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Cultured and expanded CD34+ cells aid fracture healing in rats


Kawakami et al. report a new method of cell expansion for CD34+ cells, enabling them to be harvested in sufficient quantities to test their ability to enhance neovascularization and fracture healing.

The expansion method consisted of culturing CD34+ cells derived from bone marrow with a mixed medium containing vascular endothelial growth factor, interleukin-6, stem cell factor, thrombopoietin and Fms-related tyrosin kinase-3 for 7 days. This increased the yield 20-fold, and the resulting cells showed significantly higher proliferation activity compared to the equivalent cells used fresh.

The cultured cells were then also compared with fresh cells for their ability to enhance radiographic fracture healing in a rat model. Cultured and expanded CD34+ cells were significantly more potent than fresh cells (bridging callus formation in 9/10 compared to 2/10 fractures) and were also more successful than high-dose fresh cells (7/10 fractures showed callus formation). There was no callus formation in rats treated with control phosphate buffered saline (PBS).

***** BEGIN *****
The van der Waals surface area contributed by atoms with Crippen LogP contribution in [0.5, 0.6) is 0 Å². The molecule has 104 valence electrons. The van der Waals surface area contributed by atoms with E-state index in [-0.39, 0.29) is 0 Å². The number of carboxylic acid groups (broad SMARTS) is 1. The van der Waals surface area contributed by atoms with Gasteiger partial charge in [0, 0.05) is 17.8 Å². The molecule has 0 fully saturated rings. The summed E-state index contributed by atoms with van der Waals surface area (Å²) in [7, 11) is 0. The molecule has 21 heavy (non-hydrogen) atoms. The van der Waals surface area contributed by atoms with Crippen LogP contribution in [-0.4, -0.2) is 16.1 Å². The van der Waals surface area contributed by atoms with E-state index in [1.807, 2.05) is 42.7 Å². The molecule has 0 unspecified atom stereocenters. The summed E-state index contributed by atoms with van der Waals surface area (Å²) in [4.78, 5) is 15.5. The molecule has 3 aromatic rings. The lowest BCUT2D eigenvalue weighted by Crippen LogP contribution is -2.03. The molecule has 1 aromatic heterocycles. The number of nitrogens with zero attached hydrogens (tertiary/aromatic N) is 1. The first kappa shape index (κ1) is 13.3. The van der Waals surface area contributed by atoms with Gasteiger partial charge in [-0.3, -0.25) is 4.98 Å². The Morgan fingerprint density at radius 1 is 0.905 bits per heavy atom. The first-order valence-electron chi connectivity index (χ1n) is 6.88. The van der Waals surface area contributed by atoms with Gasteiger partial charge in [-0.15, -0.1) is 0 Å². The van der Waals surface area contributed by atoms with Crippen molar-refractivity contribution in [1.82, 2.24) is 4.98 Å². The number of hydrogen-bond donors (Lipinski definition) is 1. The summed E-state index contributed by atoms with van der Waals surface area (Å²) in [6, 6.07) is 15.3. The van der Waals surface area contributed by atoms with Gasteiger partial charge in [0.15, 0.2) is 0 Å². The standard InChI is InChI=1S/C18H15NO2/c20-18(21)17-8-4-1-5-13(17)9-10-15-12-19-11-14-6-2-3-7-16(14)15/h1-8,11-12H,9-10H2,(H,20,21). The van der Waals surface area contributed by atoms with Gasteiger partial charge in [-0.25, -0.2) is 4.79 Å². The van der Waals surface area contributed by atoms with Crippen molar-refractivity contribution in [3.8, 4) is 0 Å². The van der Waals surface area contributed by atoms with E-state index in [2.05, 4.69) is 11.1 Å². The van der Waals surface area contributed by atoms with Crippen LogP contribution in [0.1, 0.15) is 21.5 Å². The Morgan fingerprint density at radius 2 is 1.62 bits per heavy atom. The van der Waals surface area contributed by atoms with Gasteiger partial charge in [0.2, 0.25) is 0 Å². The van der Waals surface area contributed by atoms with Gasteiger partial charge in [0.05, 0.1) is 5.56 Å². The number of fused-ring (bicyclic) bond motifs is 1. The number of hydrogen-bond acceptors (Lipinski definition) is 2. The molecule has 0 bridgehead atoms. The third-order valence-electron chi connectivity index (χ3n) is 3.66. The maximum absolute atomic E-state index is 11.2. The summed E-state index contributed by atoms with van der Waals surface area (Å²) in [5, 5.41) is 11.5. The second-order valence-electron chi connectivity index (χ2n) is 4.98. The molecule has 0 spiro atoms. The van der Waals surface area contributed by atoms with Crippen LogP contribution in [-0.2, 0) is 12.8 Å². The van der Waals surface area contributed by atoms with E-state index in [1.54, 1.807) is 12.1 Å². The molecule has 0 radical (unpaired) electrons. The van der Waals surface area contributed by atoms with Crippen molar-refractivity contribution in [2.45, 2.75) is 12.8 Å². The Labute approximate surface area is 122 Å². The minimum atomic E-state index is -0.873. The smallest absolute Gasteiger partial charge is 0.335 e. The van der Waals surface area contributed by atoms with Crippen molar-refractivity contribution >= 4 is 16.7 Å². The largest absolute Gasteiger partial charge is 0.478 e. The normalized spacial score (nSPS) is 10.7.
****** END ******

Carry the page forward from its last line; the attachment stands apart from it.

Editor’s comment: This study in a nude rat model shows that non-union fractures (elicited by intra-operative periosteal cauterisation) could be healed by both expanded and non-expanded human CD34 cells from bone marrow. A fairly clear dose response was observed, with expanded>non-expanded high dose>non-expanded low dose>PBS. This thorough experiment underscores the potential for translation of this strategy, but further experiments in larger animals are now required.

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